This is what we will do:
Second option that we offer to Canadian employers is less expensive one. Canadian employer would be responsible for performing most of the tasks listed under Option A, our role would be to monitor their progress and provide guidance.
If you choose this option we will:
Click on the questions to open panel with answers.
At this time (late 2013) the average processing time for Higher and Lower skilled occupations is 8-12 weeks. In addition to that at least one month of mandatory advertising is required (if employers did not already advertise the position) before LMO application package is submitted to Service Canada.
Yes, there are. Normally jobs have to be advertised for at least four weeks before employers submit their application for LMO however there are several special scenarios when jobs can be advertised for less than four weeks or they don't have to be advertised at all. Service Canada keeps updated list of all those exceptions on their web site.
If you are familiar with the process (in other words if you know what you are doing) it takes at least 10 hours to prepare LMO application package. Normally LMO application packages prepared by MB MIGRATION SERVICES have between 35 and 40 pages which includes the LMO application form and all supporting documents.
In August of 2013 Service Canada introduced $275 processing fee for LMO application. Employers have to pay $275 for each temporary foreign worker indicated in the LMO application form (for example if Canadian employer needs three carpenters the fee will be 3 X $275). There are very few exceptions to that rule. In addition to that employers have to cover the cost of advertising the job (if that particular position is normally advertised on paid job sites such as Workopolis or Monster etc. In many if not most situations job can be advertised on free web site such as Craig's List, Kijiji etc.). Immigration consultants charge their professional fees for assisting employers with their application for LMO.
It depends whether the foreign worker needs temporary resident visa or not; these are general timelines: one month to advertise the position, three months to process LMO application and in case of citizens of Croatia, US etc. who do not need temporary resident visa to enter Canada they can apply for work permit at the port of entry (airport) as soon as they have positive LMO. That would meen the best case scenario is around 4 months before foreign worker starts his job in Canada (if position is not already advertised). If foreign worker needs to apply for work permit at the visa office this may take additional two months or so.
Once issued LMO has validity period of six month. That means that foreign worker(s) named on LMO must apply for their work permit during those six months. Validity period of LMO can not be extended, instead new application must be made.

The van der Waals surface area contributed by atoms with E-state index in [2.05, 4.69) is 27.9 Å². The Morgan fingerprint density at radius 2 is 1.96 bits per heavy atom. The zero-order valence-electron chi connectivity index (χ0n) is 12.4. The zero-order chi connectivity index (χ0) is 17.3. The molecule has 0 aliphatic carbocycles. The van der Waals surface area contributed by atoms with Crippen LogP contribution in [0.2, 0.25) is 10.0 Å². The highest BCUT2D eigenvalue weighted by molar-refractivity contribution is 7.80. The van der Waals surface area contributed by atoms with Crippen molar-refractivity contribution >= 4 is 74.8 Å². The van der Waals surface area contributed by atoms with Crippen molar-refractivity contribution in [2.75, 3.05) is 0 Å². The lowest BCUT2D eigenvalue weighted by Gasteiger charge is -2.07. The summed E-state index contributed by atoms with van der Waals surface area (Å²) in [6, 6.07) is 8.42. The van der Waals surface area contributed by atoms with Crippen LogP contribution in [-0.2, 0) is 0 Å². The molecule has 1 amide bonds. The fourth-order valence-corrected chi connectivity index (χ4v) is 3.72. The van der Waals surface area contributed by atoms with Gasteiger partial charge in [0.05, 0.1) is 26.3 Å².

Yes. Employer needs to fax in their request for cancelation of LMO to Service Canada office which issued LMO. Processing fee won't be refunded.
Yes. If Service Canada becomes aware of some facts/information which are relevant to the LMO decision after they approve LMO they may cancel already issued LMO.
Yes, they can cancel already issued work permit if they establish that information provided by the employer or the foreign worker was not truthful, accurate or complete.
Yes. In some situations they ask employers to provide proof that they provided previously hired foreign workers with wages, hours and working conditions indicated in the employment contract and/or LMO application form before they approve new LMO for another foreign worker.
Service Canada goal is to review 20% of all returning employers however in reality they have manpower to review less than 10% of all employers who apply for more than one LMO in the two years period.
Employer may be prevented from hiring another foreign worker for two years.
Effective January 01, 2014 that is possible. How often it is going to happen is yet to be seen.
No. Foreign worker needs work permit before he/she starts working in Canada. There are (very few) situations when work permit is not required (in that case LMO is not required either), or when work permit is required however LMO is not required. In most situations both LMO and work permit are required before foreign worker can start their job in Canada.
Yes. There is no limit on the number of foreign workers which can be covered by one LMO application however employers have to justify the need for any foreign workers indicated in the LMO application, regardless whether they apply for LMO for one person or for more than one person.
No. One LMO application covers only one NOC code (one occupation) and one location of work. If foreign workers are required for more than one position (or different location of work) than additional LMO applications should be submitted (for each of the occupations/locations).
No. Normally foreign worker(s) name(s) is/are indicated in the LMO application however it is possible to request LMO for, let's say, ten positions and neither of those ten foreign workers are known to the employer at the time LMO application is submitted. Once LMO is approved Service Canada will send one additional document to the employer and employer will use that document to enter foreign worker(s) name(s) and fax it back to Service Canada. This process may take approximately one or two more months.